Join the RHS today and support our charity
Free personalised gardening advice
RHS members get reduced ticket prices
RHS members get free access to RHS Gardens
Reduced prices on RHS Garden courses and workshops
020 3176 5800
Mon – Fri | 9am – 5pm
Make a donation
I have forgotten my password
Keep me signed in
Register for free to receive our newsletters, add comments to blogs/articles and to save content.
See what events are on near you and browse your bookmarked pages.
Don’t miss out - book in advance and save
Whether planted for summer or winter interest, hanging baskets provide valuable colour at eye level. Choose vibrant bedding plants for a short-term show or herbs, shrubs and evergreens for a long-lasting display.
Plants for summer baskets:Argyranthemum, Lysimachia (creeping jenny), Dichondra ‘Silver Falls’, Fuchsia, Pelargonium (geraniums), Lobelia, Viola (pansies), Petunia, Salvia and Nicotiana (tobacco plants).
Plants for winter baskets:Buxus (Box), Crocus, Gaultheria, Iris reticulata cultivars, Hedera (ivy) – either variegated or plain, Carex (ornamental sedge), Primula (primulas and polyanthus), Cyclamen (small-flowered cyclamen), Viola (winter pansies and viola) and Erica carnea (winter-flowering heathers).
Plants for perennial baskets:Buxus (Box), Cordyline, Gaultheria, Hedera (ivy), Carex (ornamental sedge) and Salvia officinalis ‘Purpurascens’(purple-leaved sage).
For general ideas on plants in containers for seasonal interest see our pages on summer and winter pots.
Plant summer hanging baskets from April onwards, but they will need protection from frost until the middle or end of May. If you do not have a greenhouse, it is usually easier to plant in situ once the frosts have passed.
Plant winter hanging baskets between September and October, and it doesn’t matter if they are frosted as the plants are should be hardy.
You would normally plant up a long-lasting perennial hanging basket from April onwards, depending on the types of plants being used.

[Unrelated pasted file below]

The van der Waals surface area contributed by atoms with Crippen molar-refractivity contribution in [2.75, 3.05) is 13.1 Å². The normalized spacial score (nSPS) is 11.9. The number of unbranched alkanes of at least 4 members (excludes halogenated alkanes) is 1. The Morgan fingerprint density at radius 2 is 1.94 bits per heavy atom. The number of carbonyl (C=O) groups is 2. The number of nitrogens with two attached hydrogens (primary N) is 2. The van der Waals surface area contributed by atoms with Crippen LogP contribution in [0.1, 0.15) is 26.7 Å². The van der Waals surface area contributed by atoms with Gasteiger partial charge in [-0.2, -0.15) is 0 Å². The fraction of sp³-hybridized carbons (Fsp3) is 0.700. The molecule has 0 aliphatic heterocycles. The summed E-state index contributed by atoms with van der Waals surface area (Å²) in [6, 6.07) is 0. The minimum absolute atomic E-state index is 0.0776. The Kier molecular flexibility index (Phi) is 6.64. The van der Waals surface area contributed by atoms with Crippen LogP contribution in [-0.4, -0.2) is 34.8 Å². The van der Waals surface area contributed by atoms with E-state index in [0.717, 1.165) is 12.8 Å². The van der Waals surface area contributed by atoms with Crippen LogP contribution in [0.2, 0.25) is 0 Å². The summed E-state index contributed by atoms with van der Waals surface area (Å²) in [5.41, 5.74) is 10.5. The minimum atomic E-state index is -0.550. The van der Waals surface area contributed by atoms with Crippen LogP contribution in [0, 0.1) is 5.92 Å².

The basic principles of creating a hanging basket for winter and summer are the same.
First of all, if you are using a standard wire basket, it will need to be lined. You can buy readymade cardboard liners and fibrous materials sold for the purpose, but a thrifty option is to collect moss from the lawn. Aim to cover the inside with about a 1.5cm (½in) thick layer of the material and then half fill the basket with compost.
A multipurpose is fine for a display that only has to last for one year, but John Innes No 2 is better for a longer-lasting arrangement. And if you want to grow plants such as winter flowering heathers, it is best to go for ericaeous compost, although Erica carnea and E. × darleyensis cultivars are tolerant of other composts that contain lime.
Also consider using water-retaining granules to help reduce the chore of watering.
Once all the plants are in, fill around the rootballs carefully with more compost, firming gently. You can push in some controlled-release fertiliser pellets or plugs at this stage, and then water well.
Once the basket is planted, what else is needed?
Hanging baskets rely most on the gardener to ensure they don’t dry out. However, poor flowering can be remedied by trying the following:
Watch out for common pests such as aphids, slugs, snails and vine weevil. Diseases that may be troublesome include powdery mildew, pelargonium rust, fuchsia rust and impatiens downy mildew.
Container maintenanceContainers: planting upFuchsiaLilies: growing in containersPelargonium (geranium)Vegetables in containers
the RHS today and get 12 months for the price of 9
RHS members can get exclusive individual advice from the RHS Gardening Advice team.
Register for the site or sign in to share your experiences on this topic and seek advice from our community of gardeners.
anonymous on 27/11/2017
We're a UK charity established to share the best in gardening. We want to enrich everyone's life through plants, and make the UK a greener and more beautiful place.
Join the RHS today and get 12 months for the price of 9